• Argentine’s strike broke Peruvian hearts in Mexico 1986 qualifying
  • After taking charge in 2015, he has guided Peru to first World Cup in 36 years
  • Check out our interactive profile of Los Incas

Football is a funny game. Players can be hailed as heroes in the blink of an eye if they score a crucial goal, but heroes can just as quickly become villains if they change teams. And vice versa.

Argentinian Ricardo Gareca has experienced just such a role reversal. When he was installed as coach of the Peruvian national team, most local fans took a dim view of his appointment. Indeed, to many, he was considered persona non grata. After all, he was the man whose goal for La Albiceleste had quashed Peru’s dreams of reaching the 1986 FIFA World Cup Mexico™.

But the former forward has won over the naysayers by inspiring a heroic feat, guiding Los Incas back to the global extravaganza after a long exodus. Now he is adored by those who once held a grudge against him.

FIFA.com caught up with the 59-year-old to discuss this turnaround and his excitement ahead of Russia 2018.

On the journey from villain to hero
“I was constantly reminded of that goal as soon as I arrived in Peru, but I never saw it as something I had to make up for. I just did what I had to do as an Argentina player; it was nothing personal. But anyway, we’re through to the World Cup now, so nobody is saying stuff about me owing them any more! I’m being shown unconditional support and a lot of love.”

On the play-off victory over New Zealand
“It was very intense. We knew we had the chance to be the last nation to qualify. We’d prepared for the occasion. It was a long process and we had to seize the opportunity. The Peruvian Football Federation played a fundamental role. They chartered a plane for after the first leg in New Zealand. That allowed us to return to Lima immediately, re-acclimatise and get some important rest.”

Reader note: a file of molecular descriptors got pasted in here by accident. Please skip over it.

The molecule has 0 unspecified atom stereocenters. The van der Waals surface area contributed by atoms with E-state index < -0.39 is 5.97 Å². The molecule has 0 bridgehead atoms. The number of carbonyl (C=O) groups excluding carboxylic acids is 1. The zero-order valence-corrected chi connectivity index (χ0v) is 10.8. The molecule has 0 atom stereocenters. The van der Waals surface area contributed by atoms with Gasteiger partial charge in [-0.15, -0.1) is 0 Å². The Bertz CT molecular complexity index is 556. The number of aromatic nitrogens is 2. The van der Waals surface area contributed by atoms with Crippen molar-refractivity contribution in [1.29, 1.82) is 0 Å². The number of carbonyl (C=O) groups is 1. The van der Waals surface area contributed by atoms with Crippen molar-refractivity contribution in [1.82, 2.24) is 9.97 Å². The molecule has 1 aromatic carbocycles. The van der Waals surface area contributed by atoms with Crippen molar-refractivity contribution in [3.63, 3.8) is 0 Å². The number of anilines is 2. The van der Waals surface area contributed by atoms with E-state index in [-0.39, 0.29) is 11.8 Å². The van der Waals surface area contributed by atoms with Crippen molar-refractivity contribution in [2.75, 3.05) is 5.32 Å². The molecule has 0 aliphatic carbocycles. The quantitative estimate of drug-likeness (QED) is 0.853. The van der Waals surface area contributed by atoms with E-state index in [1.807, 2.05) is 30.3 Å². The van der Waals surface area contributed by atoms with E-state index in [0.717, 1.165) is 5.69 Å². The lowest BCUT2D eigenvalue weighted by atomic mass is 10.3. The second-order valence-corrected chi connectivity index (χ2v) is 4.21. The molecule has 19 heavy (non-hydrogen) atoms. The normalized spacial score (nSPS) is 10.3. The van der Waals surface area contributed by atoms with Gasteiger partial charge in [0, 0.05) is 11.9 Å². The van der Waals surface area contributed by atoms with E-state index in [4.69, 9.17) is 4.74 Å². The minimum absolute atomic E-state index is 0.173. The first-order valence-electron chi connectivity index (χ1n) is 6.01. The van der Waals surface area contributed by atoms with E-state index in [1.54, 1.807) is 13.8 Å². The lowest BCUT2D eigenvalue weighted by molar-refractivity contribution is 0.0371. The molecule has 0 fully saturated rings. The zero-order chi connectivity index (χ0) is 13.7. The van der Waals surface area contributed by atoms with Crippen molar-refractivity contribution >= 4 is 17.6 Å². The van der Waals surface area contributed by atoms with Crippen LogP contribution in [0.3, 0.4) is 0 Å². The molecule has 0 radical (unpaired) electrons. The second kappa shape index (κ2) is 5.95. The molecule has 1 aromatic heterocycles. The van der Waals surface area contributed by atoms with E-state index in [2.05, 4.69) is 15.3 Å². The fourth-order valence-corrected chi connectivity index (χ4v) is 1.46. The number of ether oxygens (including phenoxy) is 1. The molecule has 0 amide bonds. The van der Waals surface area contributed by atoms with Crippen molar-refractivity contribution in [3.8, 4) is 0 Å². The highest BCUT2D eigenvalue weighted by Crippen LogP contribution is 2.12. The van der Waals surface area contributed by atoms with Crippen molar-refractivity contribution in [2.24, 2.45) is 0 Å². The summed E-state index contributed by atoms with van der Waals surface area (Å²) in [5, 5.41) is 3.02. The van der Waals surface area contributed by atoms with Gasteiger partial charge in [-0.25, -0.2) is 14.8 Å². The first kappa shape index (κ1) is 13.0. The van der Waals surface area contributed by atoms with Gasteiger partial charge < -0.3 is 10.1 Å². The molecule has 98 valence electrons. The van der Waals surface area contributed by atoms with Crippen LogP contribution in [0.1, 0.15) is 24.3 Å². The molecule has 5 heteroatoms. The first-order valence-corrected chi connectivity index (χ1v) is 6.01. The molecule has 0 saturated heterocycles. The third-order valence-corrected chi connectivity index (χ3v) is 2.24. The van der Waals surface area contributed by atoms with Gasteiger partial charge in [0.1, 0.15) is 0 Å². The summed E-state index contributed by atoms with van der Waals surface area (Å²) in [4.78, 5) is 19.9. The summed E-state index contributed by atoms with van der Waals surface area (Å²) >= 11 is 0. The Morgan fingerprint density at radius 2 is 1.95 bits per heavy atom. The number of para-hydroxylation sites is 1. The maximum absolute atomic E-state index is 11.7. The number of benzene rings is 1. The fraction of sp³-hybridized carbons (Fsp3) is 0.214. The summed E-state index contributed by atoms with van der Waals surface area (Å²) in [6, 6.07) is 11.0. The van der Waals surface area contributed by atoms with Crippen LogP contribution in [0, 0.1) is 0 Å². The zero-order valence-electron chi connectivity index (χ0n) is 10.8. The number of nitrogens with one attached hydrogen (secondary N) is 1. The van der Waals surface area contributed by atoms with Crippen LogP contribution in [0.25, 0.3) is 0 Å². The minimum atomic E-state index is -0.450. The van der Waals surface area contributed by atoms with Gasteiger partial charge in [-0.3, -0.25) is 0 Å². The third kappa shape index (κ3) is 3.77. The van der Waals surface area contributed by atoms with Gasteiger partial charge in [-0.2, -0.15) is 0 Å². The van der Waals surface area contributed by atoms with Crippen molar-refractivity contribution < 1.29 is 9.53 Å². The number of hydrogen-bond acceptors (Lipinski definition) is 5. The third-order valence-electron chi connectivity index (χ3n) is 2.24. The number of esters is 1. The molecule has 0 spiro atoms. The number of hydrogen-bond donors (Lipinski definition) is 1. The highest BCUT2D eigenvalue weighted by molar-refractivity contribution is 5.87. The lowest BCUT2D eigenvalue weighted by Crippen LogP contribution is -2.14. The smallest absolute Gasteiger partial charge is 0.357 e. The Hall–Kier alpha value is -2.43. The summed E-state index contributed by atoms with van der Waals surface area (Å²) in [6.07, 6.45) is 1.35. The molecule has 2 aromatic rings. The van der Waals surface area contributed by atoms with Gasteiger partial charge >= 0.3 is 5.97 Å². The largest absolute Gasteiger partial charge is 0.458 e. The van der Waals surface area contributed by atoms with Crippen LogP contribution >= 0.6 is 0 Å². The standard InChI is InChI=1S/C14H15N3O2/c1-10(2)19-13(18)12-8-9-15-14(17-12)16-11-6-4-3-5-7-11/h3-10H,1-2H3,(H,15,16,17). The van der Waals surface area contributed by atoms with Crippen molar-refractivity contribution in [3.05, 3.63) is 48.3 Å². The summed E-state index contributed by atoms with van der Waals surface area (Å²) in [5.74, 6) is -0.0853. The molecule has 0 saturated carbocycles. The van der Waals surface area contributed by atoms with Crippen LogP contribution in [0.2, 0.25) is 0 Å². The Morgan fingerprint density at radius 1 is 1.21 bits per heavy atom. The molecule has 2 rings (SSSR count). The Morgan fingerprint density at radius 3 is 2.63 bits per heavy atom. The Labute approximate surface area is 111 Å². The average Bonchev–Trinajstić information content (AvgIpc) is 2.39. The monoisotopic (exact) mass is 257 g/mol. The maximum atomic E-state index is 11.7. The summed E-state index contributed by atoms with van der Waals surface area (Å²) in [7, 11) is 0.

On the historic celebrations
“There’s a sense of gratitude throughout the country. The locals are very affectionate and demonstrative. We’ve been showered with affection. Not qualifying would’ve been a big blow. Needless to say, anticipation is rife. People are going to be surprised by how many Peruvians make the trip to Russia.”

On the keys to their success
“The most important thing is the way every player has responded. It’s a team not of stars, but rather of players who have earned their stripes, including some really young heads who maybe aren’t that well known but who’ve been really important. I’d highlight the fact that Peruvian footballers are technically sound, [physically] strong and adaptable. The Peruvian league is played in all possible conditions: at altitude, in hot temperatures and on both natural and artificial pitches. That ability to adapt will undoubtedly work in our favour in Russia.”

On Peru’s Russia 2018 draw, which pitted them against France, Australia and Denmark
“The draw wasn’t really the be-all and end-all to me. By qualifying, all the teams involved have demonstrated that they’re among the world’s best, so we’ve got to be fully prepared in order to hit the ground running. For this team taking the initiative and imposing ourselves is key. I want us to boss matches, whoever and wherever we’re playing. And, leaving aside any tactical considerations, we intend to give our all to bring our fans joy, because they deserve it.”


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